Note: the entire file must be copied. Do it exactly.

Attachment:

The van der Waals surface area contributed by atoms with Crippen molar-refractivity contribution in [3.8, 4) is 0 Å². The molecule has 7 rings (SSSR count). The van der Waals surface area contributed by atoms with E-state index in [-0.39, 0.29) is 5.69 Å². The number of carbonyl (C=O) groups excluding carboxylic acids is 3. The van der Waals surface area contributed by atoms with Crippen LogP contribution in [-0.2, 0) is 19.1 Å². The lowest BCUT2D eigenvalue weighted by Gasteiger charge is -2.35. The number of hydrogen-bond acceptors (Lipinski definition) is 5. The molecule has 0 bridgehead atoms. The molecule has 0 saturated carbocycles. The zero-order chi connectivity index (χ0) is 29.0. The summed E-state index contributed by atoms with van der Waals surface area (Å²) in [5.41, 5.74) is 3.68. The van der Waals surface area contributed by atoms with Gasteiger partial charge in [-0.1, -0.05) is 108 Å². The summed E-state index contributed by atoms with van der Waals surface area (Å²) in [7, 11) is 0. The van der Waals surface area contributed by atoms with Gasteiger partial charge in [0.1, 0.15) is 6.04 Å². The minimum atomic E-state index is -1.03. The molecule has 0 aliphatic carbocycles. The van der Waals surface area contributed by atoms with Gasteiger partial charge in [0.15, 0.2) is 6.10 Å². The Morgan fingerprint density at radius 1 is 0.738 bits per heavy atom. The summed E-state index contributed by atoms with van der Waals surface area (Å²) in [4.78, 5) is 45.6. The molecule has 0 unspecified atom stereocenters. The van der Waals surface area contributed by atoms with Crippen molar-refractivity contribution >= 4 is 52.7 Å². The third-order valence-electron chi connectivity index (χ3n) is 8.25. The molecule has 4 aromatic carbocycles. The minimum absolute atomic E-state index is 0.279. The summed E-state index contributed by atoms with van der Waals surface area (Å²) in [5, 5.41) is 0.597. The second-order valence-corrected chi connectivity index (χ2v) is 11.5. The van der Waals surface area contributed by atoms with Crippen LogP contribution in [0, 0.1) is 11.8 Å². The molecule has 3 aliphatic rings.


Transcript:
The van der Waals surface area contributed by atoms with Crippen molar-refractivity contribution in [3.8, 4) is 0 Å². The molecule has 7 rings (SSSR count). The van der Waals surface area contributed by atoms with E-state index in [-0.39, 0.29) is 5.69 Å². The number of carbonyl (C=O) groups excluding carboxylic acids is 3. The van der Waals surface area contributed by atoms with Crippen LogP contribution in [-0.2, 0) is 19.1 Å². The lowest BCUT2D eigenvalue weighted by Gasteiger charge is -2.35. The number of hydrogen-bond acceptors (Lipinski definition) is 5. The molecule has 0 bridgehead atoms. The molecule has 0 saturated carbocycles. The zero-order chi connectivity index (χ0) is 29.0. The summed E-state index contributed by atoms with van der Waals surface area (Å²) in [5.41, 5.74) is 3.68. The van der Waals surface area contributed by atoms with Gasteiger partial charge in [-0.1, -0.05) is 108 Å². The summed E-state index contributed by atoms with van der Waals surface area (Å²) in [7, 11) is 0. The van der Waals surface area contributed by atoms with Gasteiger partial charge in [0.1, 0.15) is 6.04 Å². The minimum atomic E-state index is -1.03. The molecule has 0 aliphatic carbocycles. The van der Waals surface area contributed by atoms with Gasteiger partial charge in [0.15, 0.2) is 6.10 Å². The Morgan fingerprint density at radius 1 is 0.738 bits per heavy atom. The summed E-state index contributed by atoms with van der Waals surface area (Å²) in [4.78, 5) is 45.6. The molecule has 0 unspecified atom stereocenters. The van der Waals surface area contributed by atoms with Crippen molar-refractivity contribution >= 4 is 52.7 Å². The third-order valence-electron chi connectivity index (χ3n) is 8.25. The molecule has 4 aromatic carbocycles. The minimum absolute atomic E-state index is 0.279. The summed E-state index contributed by atoms with van der Waals surface area (Å²) in [5, 5.41) is 0.597. The second-order valence-corrected chi connectivity index (χ2v) is 11.5. The van der Waals surface area contributed by atoms with Crippen LogP contribution in [0, 0.1) is 11.8 Å². The molecule has 3 aliphatic rings.